Can movement-based learning games enhance language development in children with autism?

According to a recent research study, digital movement-based camera games can significantly improve the expressive and receptive vocabulary of young autistic children, while they can improve motivation and challenging behaviors. The findings of this study have been presented at the 12th International Congress of Autism-Europe, organized in France from 13 to 15 September 2019.

The study was conducted by two researchers of UCL Institute of Education in order to explore whether Kinems, a movement-based learning gaming platform with the embedded monitoring and reporting system, would have an effect on speech and language, and more specifically on vocabulary development (receptive and expressive).

During the ten-week period of the study, a group of autistic students between 4 and 6 years old and a practitioner were the participants. All children’s receptive and expressive vocabulary and autism severity had been assessed before and after the study period. In addition, interviews with the teacher and other teaching staff, gave a full picture of each child’s situation.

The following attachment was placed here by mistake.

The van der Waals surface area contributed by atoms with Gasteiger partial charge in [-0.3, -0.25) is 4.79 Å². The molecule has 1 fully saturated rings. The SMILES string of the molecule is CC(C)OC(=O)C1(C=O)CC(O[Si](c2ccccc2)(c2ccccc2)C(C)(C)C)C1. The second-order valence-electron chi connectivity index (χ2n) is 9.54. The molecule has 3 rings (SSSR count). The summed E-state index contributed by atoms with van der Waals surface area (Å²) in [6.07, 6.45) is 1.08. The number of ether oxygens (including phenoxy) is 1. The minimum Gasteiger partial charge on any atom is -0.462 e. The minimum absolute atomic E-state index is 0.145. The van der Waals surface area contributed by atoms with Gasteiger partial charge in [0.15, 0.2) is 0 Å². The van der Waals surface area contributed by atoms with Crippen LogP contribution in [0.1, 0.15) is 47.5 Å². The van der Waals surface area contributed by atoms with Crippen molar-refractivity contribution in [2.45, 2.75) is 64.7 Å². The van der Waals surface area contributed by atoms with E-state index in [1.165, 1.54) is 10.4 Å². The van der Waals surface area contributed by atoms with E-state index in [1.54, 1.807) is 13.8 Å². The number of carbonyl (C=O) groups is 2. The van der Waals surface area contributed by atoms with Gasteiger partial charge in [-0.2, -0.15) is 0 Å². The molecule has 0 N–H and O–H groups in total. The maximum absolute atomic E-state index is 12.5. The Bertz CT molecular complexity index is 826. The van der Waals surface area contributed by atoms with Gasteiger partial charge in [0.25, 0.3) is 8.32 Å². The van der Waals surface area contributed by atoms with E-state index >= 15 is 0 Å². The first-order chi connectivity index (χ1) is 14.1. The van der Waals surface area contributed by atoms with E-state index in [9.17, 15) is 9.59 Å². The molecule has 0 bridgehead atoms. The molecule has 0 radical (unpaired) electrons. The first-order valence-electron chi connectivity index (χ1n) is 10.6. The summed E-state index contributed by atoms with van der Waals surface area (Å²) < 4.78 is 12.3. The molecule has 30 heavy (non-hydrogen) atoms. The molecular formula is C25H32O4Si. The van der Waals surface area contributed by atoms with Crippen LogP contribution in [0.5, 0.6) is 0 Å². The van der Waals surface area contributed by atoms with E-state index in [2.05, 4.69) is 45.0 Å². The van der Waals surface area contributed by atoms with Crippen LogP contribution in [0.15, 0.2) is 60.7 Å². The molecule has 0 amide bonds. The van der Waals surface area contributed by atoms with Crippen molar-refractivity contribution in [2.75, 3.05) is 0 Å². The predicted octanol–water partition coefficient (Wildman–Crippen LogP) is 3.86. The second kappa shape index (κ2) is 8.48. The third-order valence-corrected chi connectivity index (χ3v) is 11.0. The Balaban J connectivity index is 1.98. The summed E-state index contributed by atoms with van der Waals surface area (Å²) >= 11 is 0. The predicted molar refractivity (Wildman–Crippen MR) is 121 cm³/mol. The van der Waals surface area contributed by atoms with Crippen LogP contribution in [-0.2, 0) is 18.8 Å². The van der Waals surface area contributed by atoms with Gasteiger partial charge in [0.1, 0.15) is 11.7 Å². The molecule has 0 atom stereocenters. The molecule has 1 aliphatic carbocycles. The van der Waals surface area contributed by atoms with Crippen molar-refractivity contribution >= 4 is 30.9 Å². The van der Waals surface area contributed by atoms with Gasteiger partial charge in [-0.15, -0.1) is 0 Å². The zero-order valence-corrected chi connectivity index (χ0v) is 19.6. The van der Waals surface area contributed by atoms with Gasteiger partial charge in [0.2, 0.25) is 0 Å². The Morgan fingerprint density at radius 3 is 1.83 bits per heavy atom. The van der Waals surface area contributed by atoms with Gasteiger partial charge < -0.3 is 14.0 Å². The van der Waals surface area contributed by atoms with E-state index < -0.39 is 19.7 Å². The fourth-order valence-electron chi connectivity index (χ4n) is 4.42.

At the end of the intervention, the assessment showed improvements in their vocabulary, reduction of conduct problems, as well as improved motivation and challenging behaviors. Gains were not limited only in game-play time, but they were transferable across many activities and interaction opportunities.

Teachers were surprised as they noticed some generalization of the intervention effects such as more appropriate behaviors, more spoken words and more appropriate communication efforts from the children in all contexts.

The results are very encouraging for teachers and games designers, as such games can be further adapted for the classroom. Goal setting and assessment have been issued that SEN schools had to grapple with and such games can be used as diagnostic as well as skill development tools.

This is yet another study that shows that the active human body via classroom-based learning activities can alter the function of the brain and therefore the cognitive process. 

Download the full research.